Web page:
On our way down stream while trying my luck in a new hole and with Cup by my side attentively watching Blanco stirred up a bear that was probably not 20 yards from us. I think until Blanco stirred him up, the bear's strategy was probably to just wait us out. Blanco gave the bear a strong initial effort, however, nothing beats a bear scurrying up the side of a bank in heavy brush, could not even get a picture, but a real treat none the less and my first bear sighting in the B.R. Meanwhile, the fishing proved to be great once again.

    We ended up going off trail down stream much further than I had anticipated, imagine that I low-balled the miles total, that never happens to me. Anyways, making our way down and up stream off trail was some pretty nasty terrain for Cup, so I decided to forgo Long Cienega. I had finally looked at the trail closely on a map and I noticed its terminus was in a real nasty burned out area I had hie through the year before. The aforementioned coupled with the fact that the beginning of the trail did not look all that enticing, led me to opt for the known trails out and a much nicer exit for the dogs.

    Less than a 3000 foot climb out, but a tad strenuous in spots. The climb out was pretty uneventful, however, the trails were generally pleasant.
    Foote Creek Trail #76
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    Primitive Blue Range East
    I made another semi ambitious trek into the Primitive Blue Range. More specifically, I made my first significant indents into the more remote eastern portions. I say "semi ambitious" because I took along Cup and had to scale back some of my ambitions. However, Cup ended up doing just fine, Blanco loved carrying her food and we only had to alter our day two plans slightly in her consideration.

    Day 1: I stayed at the Foot Creek Trail head and decided to just make the quick 2-3 mile drive up 191 in the morning to the trail head for P-Bar Lake Trail. Foot Creek TH is further off road has basic restroom facilities and forest service does not mind. The P-Bar Lake Trail is literally just a pull-off on side of road, not conducive to car camping with dogs. Day one miles seemed to go by and pile up fast. Grant Creek Trail is a really solid trail with minimal areas of complete fire devastation. The Paradise Park area is certainly in recovery phase, but looking very promising, with some stubborn ponderosa still alive and healthy guarding the meadows edges and several young 3-5 feet pine starting over among a mixture of fast growing aspen. Grant Creek Trail is a tad bittersweet though, as one can't help but think that eventually 9000 feet will have to be reached again after hitting a trip low of about 5,100 feet above sea level on the first day. Made camp at the intersections of Lanphier and Largo Canyon, great spot, probably pushed cup a little hard, (16.5 miles)threatened several times to storm but no significant rain.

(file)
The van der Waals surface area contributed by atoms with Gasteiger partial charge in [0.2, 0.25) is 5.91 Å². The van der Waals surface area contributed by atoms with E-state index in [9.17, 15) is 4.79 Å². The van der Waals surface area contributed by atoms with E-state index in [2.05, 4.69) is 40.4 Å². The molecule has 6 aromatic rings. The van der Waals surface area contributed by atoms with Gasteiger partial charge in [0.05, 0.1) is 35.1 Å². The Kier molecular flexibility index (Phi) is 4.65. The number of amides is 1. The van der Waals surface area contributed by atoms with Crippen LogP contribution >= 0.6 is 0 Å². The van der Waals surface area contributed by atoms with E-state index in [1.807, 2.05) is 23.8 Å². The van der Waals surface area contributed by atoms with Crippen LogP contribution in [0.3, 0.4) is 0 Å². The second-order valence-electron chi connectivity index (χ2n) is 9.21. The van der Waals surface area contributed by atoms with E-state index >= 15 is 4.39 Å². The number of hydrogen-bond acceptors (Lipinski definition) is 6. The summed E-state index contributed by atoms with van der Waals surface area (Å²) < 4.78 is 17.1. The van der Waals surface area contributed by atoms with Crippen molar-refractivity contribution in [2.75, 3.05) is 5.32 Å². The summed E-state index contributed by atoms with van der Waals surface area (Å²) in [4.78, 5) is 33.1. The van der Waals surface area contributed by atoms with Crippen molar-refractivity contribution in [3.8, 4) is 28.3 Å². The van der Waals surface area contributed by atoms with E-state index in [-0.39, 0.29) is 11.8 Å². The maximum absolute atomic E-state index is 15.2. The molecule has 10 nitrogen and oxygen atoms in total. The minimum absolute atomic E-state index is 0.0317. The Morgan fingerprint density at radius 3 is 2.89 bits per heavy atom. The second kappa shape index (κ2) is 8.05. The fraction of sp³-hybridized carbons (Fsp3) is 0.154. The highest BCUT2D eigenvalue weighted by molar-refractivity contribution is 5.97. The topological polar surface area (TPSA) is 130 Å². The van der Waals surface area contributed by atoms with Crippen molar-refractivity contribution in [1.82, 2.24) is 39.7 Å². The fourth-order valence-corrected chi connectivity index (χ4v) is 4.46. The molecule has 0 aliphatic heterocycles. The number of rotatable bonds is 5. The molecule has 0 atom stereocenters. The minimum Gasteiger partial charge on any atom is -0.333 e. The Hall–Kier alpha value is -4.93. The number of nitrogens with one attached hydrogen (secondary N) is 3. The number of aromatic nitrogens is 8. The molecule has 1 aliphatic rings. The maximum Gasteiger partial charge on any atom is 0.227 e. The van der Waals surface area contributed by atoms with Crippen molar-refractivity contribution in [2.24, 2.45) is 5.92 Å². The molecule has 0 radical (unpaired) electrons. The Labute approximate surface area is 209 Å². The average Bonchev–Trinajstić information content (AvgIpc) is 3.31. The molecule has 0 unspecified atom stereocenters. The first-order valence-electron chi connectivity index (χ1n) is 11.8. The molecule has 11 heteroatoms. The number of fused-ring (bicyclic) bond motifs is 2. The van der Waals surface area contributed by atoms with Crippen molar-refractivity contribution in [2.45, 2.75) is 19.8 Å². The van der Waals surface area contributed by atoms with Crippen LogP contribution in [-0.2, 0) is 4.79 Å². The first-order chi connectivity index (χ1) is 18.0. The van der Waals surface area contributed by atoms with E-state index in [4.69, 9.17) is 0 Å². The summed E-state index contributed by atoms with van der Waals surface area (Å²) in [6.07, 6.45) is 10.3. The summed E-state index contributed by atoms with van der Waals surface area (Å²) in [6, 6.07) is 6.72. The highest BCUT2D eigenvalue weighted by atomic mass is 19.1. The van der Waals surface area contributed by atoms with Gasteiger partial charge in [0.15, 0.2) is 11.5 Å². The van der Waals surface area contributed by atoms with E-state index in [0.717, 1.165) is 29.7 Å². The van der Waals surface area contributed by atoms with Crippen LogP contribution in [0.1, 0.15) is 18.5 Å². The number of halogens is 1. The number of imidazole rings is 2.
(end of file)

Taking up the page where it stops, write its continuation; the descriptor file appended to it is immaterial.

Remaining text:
Day 2I wanted to go the Bear Mountain look out, but Cup was a little beat after a tough day one, so I decided to skip Bear Mountain and return to the Blue River via Telephone Ridge Trail and Sawmill Trail. Was nice to finally get some data for this area of Primitive Blue Range. It will come in handy when I make my next trek there, hopefully to finally include a little dual state action and a quick cross over into New Mexico. Something I think Blanco and I could have knocked out with about a 55 to 60 mile trip, oh and maybe another day. Day two camp superb, had Cup off trail very early in afternoon, read some, prepped camp, cooled off in creek.

    Day 3: A pretty standard hike out, however, did make a slight detour back down to Grant Creek via Paradise Trail #74. I am just trying to accumulate as much info for this area as I can, and I had not did that trail yet. In terms of miles, small detour, however, certainly added some more AEG to hike that I probably did not need and Cup almost certainly did not want. But the trail proved to be great! A real slice of "paradise" in spots, a tad tough to pick up near creek, some dead fall and erosion have really taken their toll on this trail's once much deeper cuts along the steep hillside leading down into Grant Creek. For a good laugh see my GPS Track where I turned around to go get my nice 16 dollar map, then stopped just under two tenths of a mile to return to pack where I was now sure I put it. Nope not in pack went back for map again, found about 100-200 feet further up trail from when I turned around first time. I had set map down to move a log in trail, never picked back up, but certainly not to proud to turn around twice in an attempt to recoup a $16.95 map.